Then in May my wife played for the local military junior college graduation and I went with her. And like it was for the two previous years when I went with her, it was a bitter sweet experience. Great pride in seeing young men and women who are going to serve their country graduate and great sorrow because I can't stand their with so many of the faculty, staff, and visitors - in uniform. Some are still active duty and work in the military department or are visitors, but most are retired and work at the school or always come to the graduations to support the graduate. I don't have a lot of regrets in my life, but not being able to make the military a career is one. I understand to some extent your pain at being discharged against your will and am thankful that this incident was able to take away some of that pain.
Two things are infinite: the universe and human stupidity; and I'm not sure about the universe. Albert Einstein
June 7th, 2008 09:58 PM
Just a thought in passing. Some of those "hippy" looking people are Vietnam Vets, so please don't be to quick to judge, I resemble that remark.
It is always a great feeling to be appreciated.
June 7th, 2008 10:15 PM
Mike (and the several others in this thread),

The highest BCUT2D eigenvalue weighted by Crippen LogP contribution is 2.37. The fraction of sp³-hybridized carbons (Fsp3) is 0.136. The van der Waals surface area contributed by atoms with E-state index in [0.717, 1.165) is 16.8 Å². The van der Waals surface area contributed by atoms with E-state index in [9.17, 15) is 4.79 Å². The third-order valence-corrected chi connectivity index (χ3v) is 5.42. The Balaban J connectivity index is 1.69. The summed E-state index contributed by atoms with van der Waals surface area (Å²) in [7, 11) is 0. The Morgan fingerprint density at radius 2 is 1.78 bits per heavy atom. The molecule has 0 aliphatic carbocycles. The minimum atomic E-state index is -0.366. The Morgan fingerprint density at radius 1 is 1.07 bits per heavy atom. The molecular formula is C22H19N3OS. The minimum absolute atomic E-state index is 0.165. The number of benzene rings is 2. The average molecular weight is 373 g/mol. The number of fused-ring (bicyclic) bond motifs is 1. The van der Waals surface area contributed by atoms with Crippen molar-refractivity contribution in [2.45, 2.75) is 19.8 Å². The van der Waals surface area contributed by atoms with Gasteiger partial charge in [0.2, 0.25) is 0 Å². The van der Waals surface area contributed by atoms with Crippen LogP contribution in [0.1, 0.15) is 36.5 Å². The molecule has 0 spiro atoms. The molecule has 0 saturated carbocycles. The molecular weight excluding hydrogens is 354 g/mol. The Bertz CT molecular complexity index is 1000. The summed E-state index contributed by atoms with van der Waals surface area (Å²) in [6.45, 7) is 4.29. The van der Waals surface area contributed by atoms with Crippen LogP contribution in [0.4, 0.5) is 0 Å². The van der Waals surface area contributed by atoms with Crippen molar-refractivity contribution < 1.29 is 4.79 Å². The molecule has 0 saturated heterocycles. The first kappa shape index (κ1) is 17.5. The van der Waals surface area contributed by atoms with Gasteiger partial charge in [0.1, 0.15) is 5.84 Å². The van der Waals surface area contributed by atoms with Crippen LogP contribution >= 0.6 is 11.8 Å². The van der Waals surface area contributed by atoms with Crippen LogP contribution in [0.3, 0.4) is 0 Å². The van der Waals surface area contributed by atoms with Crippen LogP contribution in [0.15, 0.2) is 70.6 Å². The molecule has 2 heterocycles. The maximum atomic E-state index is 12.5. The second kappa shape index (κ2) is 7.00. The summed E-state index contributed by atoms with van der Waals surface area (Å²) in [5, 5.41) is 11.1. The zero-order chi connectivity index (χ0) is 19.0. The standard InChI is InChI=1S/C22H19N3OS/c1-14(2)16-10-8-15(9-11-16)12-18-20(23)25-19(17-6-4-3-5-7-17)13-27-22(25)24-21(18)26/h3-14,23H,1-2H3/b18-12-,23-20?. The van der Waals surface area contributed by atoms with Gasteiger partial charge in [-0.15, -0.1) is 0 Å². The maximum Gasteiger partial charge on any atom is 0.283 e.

Thank you all for your service to our Country. Many of us do indeed appreciate the sacrifices you have made for all of us to have our freedom today.
June 7th, 2008 10:51 PM
Cupcake, sorry about the loss of your Dad. My heartfelt condolences.
The fact that he was About 25 or so tipped me off that he wasn't a Vietnam Vet.
Originally Posted by raevan
Another quick story along the same lines. Last month, I was at Wal-Mart to pick up some milk and I saw an older gentleman who had a campaign hat on. I saw the word KOREA on it and I thought he must be a Korean War vet. He was the right age afterall.
So, I said excuse me and said thanks for your service and told him I was a Persian Gulf War vet myself. He then told me in a proud voice (as he should be) that he is a vet of 3 wars. It was only then that I realized his hat said WWII, KOREA and VIETNAM Veteran. My God, I was in the presence of a true American Hero.
I stood there and we talked for about 10 minutes. We shook hands and I went about my day truly feeling richer for having met and spoken to this man.
June 8th, 2008 12:07 AM
Active, retired, and former military personnel don't get enough thanks for their service to this great nation. When I worked at McDonalds I gave a 10% discount to anyone with a military base sticker on their car as my way of saying thanks. The manager didn't like it, but I didn't care.
Thank you for your service btw!